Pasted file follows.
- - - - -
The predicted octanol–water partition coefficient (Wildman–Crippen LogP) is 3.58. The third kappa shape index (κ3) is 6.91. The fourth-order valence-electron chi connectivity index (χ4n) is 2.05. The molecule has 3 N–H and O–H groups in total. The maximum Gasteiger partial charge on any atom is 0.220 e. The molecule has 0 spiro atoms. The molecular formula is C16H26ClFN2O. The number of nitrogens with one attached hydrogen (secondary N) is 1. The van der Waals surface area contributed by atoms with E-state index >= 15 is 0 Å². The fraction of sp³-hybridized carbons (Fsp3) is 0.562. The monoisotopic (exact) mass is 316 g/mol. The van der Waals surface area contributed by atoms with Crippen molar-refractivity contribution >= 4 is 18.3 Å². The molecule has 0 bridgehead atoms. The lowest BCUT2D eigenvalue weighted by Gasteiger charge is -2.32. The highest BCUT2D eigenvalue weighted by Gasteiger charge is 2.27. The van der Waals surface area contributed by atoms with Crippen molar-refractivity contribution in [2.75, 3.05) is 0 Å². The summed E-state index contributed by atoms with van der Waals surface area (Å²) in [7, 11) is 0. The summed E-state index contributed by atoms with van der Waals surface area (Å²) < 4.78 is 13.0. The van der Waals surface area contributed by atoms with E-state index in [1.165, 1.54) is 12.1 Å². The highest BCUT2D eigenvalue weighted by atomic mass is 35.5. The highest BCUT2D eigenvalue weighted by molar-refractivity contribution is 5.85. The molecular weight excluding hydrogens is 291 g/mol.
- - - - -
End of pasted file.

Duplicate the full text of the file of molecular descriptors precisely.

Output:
The predicted octanol–water partition coefficient (Wildman–Crippen LogP) is 3.58. The third kappa shape index (κ3) is 6.91. The fourth-order valence-electron chi connectivity index (χ4n) is 2.05. The molecule has 3 N–H and O–H groups in total. The maximum Gasteiger partial charge on any atom is 0.220 e. The molecule has 0 spiro atoms. The molecular formula is C16H26ClFN2O. The number of nitrogens with one attached hydrogen (secondary N) is 1. The van der Waals surface area contributed by atoms with E-state index >= 15 is 0 Å². The fraction of sp³-hybridized carbons (Fsp3) is 0.562. The monoisotopic (exact) mass is 316 g/mol. The van der Waals surface area contributed by atoms with Crippen molar-refractivity contribution >= 4 is 18.3 Å². The molecule has 0 bridgehead atoms. The lowest BCUT2D eigenvalue weighted by Gasteiger charge is -2.32. The highest BCUT2D eigenvalue weighted by Gasteiger charge is 2.27. The van der Waals surface area contributed by atoms with Crippen molar-refractivity contribution in [2.75, 3.05) is 0 Å². The summed E-state index contributed by atoms with van der Waals surface area (Å²) in [7, 11) is 0. The summed E-state index contributed by atoms with van der Waals surface area (Å²) < 4.78 is 13.0. The van der Waals surface area contributed by atoms with E-state index in [1.165, 1.54) is 12.1 Å². The highest BCUT2D eigenvalue weighted by atomic mass is 35.5. The highest BCUT2D eigenvalue weighted by molar-refractivity contribution is 5.85. The molecular weight excluding hydrogens is 291 g/mol.